Nigeria’s government is investigating awards of oil exploration blocks made in the last days of the administration of Olusegun Obasanjo, the previous president.
By Matthew Green in Lagos
Umaru Yar’Adua, who took over from Mr Obasanjo 12 months ago, has pledged to reverse declining production from Africa’s biggest oil industry with a set of reforms designed to maximise state revenues and introduce greater transparency.
But the government’s decision to audit the 2007 licensing round – held two weeks before Mr Obasanjo stepped down – is likely to shift attention to allegations of impropriety under the past administration.
Western majors that dominate the energy industry in Nigeria – the world’s eighth biggest oil exporter – largely shunned the auction, leaving it to smaller, little-known companies to purchase only 18 blocks of the 45 on offer.
The sale – which followed earlier licensing rounds in 2005 and 2006 – was perceived in the industry as a last chance for Mr Obasanjo to dispense patronage to key backers before the end of his eight-year tenure. Mr Obasanjo’s supporters say elements in the current administration are intent on discrediting him.
The oil ministry issued a statement on Tuesday saying it had asked Tony Chukwueke, the director of the Department of Petroleum Resources, the industry regulator, to step down pending an in-depth audit of the round. It said the decision was not taken owing to any finding of impropriety on the part of Mr Chukwueke.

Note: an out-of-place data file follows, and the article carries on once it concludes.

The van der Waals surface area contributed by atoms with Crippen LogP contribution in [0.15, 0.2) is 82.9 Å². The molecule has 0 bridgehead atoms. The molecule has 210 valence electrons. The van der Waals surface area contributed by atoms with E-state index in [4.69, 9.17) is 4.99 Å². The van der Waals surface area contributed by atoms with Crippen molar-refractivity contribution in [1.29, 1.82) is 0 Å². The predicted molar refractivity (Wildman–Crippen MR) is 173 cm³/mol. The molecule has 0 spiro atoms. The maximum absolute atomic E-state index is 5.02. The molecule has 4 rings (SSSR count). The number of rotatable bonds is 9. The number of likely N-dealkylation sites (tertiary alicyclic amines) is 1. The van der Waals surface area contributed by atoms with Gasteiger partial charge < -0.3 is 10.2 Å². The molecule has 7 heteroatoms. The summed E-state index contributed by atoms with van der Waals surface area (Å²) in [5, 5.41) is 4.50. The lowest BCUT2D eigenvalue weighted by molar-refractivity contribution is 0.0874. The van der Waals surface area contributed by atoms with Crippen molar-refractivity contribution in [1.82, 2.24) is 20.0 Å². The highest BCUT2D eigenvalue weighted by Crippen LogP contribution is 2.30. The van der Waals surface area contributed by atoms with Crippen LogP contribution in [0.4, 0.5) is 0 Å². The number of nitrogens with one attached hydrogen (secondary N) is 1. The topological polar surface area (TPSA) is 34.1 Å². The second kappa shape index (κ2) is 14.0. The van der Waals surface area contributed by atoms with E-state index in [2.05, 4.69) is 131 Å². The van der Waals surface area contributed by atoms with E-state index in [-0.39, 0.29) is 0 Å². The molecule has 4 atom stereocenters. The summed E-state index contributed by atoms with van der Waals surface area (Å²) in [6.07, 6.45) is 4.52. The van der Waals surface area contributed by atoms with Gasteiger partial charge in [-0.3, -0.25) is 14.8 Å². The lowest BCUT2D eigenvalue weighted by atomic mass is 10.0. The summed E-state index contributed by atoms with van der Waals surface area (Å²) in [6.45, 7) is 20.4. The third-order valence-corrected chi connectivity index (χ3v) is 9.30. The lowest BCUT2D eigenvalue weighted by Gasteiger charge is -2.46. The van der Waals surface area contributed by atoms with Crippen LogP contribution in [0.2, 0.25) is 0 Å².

The investigation highlights the dilemma Mr Yar’Adua faces in balancing his government’s desire to address allegations of mismanagement under its predecessor with a need to project an image of consistency at a time of heightened uncertainty for the oil industry in Nigeria.
Royal Dutch Shell warned last month that the government risked undermining investor confidence after Mr Yar’Adua demanded Shell and ExxonMobil pay a total of $1.9bn in unpaid taxes and revenues after a government committee reviewed contracts for offshore oilfields signed in 1993.
Nigerian officials play down the concerns, saying they are only trying to ensure the country wins its fair share of revenues, given the surge in oil prices to record highs.
News of the inquiry into last year’s licensing round is also likely to heighten speculation over whether the government may revisit more of the energy deals made under Mr Obasanjo. Nigerian officials are seeking to distance themselves from the kind of agreements Mr Obasanjo pursued with Asian oil companies to swap oil exploration rights for promises of multi-billion dollar infrastructure investments in pipelines or refineries. None of the pledged projects has so far materialised.
Scrutinising the award of oil blocks could prove a fresh source of embarrassment for Mr Obasanjo, already smarting from public scrutiny of his government. An investigation by the National Assembly into his management of the power sector caused an outcry after it revealed evidence of fraud.
The Financial Times